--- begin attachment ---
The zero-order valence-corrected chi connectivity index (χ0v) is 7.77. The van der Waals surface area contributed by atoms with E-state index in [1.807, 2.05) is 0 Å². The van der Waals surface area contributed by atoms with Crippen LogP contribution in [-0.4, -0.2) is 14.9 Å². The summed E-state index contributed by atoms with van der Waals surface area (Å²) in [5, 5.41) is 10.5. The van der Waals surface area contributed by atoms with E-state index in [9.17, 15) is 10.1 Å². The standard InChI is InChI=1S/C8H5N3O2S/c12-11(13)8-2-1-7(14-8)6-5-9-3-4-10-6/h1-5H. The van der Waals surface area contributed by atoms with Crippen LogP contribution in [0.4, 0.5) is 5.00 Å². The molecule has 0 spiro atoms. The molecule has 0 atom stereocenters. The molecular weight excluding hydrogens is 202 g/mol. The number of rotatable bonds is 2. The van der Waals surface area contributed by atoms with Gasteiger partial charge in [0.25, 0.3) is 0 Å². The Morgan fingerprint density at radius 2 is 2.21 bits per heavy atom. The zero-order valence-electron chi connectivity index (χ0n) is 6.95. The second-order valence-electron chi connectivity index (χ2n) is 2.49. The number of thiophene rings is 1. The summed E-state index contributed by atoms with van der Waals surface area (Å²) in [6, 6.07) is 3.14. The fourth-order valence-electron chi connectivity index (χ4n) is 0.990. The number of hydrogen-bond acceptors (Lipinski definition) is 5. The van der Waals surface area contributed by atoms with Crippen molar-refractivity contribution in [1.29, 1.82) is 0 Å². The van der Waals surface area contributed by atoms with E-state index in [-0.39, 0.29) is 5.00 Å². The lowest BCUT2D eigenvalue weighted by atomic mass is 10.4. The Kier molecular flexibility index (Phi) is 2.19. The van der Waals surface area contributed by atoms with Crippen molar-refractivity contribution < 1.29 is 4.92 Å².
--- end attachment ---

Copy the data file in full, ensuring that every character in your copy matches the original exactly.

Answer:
The zero-order valence-corrected chi connectivity index (χ0v) is 7.77. The van der Waals surface area contributed by atoms with E-state index in [1.807, 2.05) is 0 Å². The van der Waals surface area contributed by atoms with Crippen LogP contribution in [-0.4, -0.2) is 14.9 Å². The summed E-state index contributed by atoms with van der Waals surface area (Å²) in [5, 5.41) is 10.5. The van der Waals surface area contributed by atoms with E-state index in [9.17, 15) is 10.1 Å². The standard InChI is InChI=1S/C8H5N3O2S/c12-11(13)8-2-1-7(14-8)6-5-9-3-4-10-6/h1-5H. The van der Waals surface area contributed by atoms with Crippen LogP contribution in [0.4, 0.5) is 5.00 Å². The molecule has 0 spiro atoms. The molecule has 0 atom stereocenters. The molecular weight excluding hydrogens is 202 g/mol. The number of rotatable bonds is 2. The van der Waals surface area contributed by atoms with Gasteiger partial charge in [0.25, 0.3) is 0 Å². The Morgan fingerprint density at radius 2 is 2.21 bits per heavy atom. The zero-order valence-electron chi connectivity index (χ0n) is 6.95. The second-order valence-electron chi connectivity index (χ2n) is 2.49. The number of thiophene rings is 1. The summed E-state index contributed by atoms with van der Waals surface area (Å²) in [6, 6.07) is 3.14. The fourth-order valence-electron chi connectivity index (χ4n) is 0.990. The number of hydrogen-bond acceptors (Lipinski definition) is 5. The van der Waals surface area contributed by atoms with Crippen molar-refractivity contribution in [1.29, 1.82) is 0 Å². The van der Waals surface area contributed by atoms with E-state index in [-0.39, 0.29) is 5.00 Å². The lowest BCUT2D eigenvalue weighted by atomic mass is 10.4. The Kier molecular flexibility index (Phi) is 2.19. The van der Waals surface area contributed by atoms with Crippen molar-refractivity contribution < 1.29 is 4.92 Å².